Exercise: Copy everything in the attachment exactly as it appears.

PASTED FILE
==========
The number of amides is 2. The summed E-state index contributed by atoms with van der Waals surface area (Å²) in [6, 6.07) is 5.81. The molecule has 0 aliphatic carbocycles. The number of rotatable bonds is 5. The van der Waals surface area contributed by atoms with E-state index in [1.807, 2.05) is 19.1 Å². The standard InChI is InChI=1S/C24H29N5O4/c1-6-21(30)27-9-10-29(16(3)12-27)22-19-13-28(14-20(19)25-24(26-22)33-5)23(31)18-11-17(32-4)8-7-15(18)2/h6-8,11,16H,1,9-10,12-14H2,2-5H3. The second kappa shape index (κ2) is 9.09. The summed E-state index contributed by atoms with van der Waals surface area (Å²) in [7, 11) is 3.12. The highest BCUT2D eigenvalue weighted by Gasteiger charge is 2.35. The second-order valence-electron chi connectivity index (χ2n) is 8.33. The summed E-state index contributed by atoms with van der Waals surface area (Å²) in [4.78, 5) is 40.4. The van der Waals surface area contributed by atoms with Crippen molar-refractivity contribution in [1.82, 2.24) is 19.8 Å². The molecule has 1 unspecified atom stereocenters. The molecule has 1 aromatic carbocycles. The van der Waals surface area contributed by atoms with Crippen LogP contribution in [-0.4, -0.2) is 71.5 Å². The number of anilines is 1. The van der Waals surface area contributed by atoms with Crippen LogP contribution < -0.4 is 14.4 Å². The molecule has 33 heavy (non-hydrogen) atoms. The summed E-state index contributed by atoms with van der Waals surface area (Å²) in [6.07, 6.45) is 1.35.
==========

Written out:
The number of amides is 2. The summed E-state index contributed by atoms with van der Waals surface area (Å²) in [6, 6.07) is 5.81. The molecule has 0 aliphatic carbocycles. The number of rotatable bonds is 5. The van der Waals surface area contributed by atoms with E-state index in [1.807, 2.05) is 19.1 Å². The standard InChI is InChI=1S/C24H29N5O4/c1-6-21(30)27-9-10-29(16(3)12-27)22-19-13-28(14-20(19)25-24(26-22)33-5)23(31)18-11-17(32-4)8-7-15(18)2/h6-8,11,16H,1,9-10,12-14H2,2-5H3. The second kappa shape index (κ2) is 9.09. The summed E-state index contributed by atoms with van der Waals surface area (Å²) in [7, 11) is 3.12. The highest BCUT2D eigenvalue weighted by Gasteiger charge is 2.35. The second-order valence-electron chi connectivity index (χ2n) is 8.33. The summed E-state index contributed by atoms with van der Waals surface area (Å²) in [4.78, 5) is 40.4. The van der Waals surface area contributed by atoms with Crippen molar-refractivity contribution in [1.82, 2.24) is 19.8 Å². The molecule has 1 unspecified atom stereocenters. The molecule has 1 aromatic carbocycles. The van der Waals surface area contributed by atoms with Crippen LogP contribution in [-0.4, -0.2) is 71.5 Å². The number of anilines is 1. The van der Waals surface area contributed by atoms with Crippen LogP contribution < -0.4 is 14.4 Å². The molecule has 33 heavy (non-hydrogen) atoms. The summed E-state index contributed by atoms with van der Waals surface area (Å²) in [6.07, 6.45) is 1.35.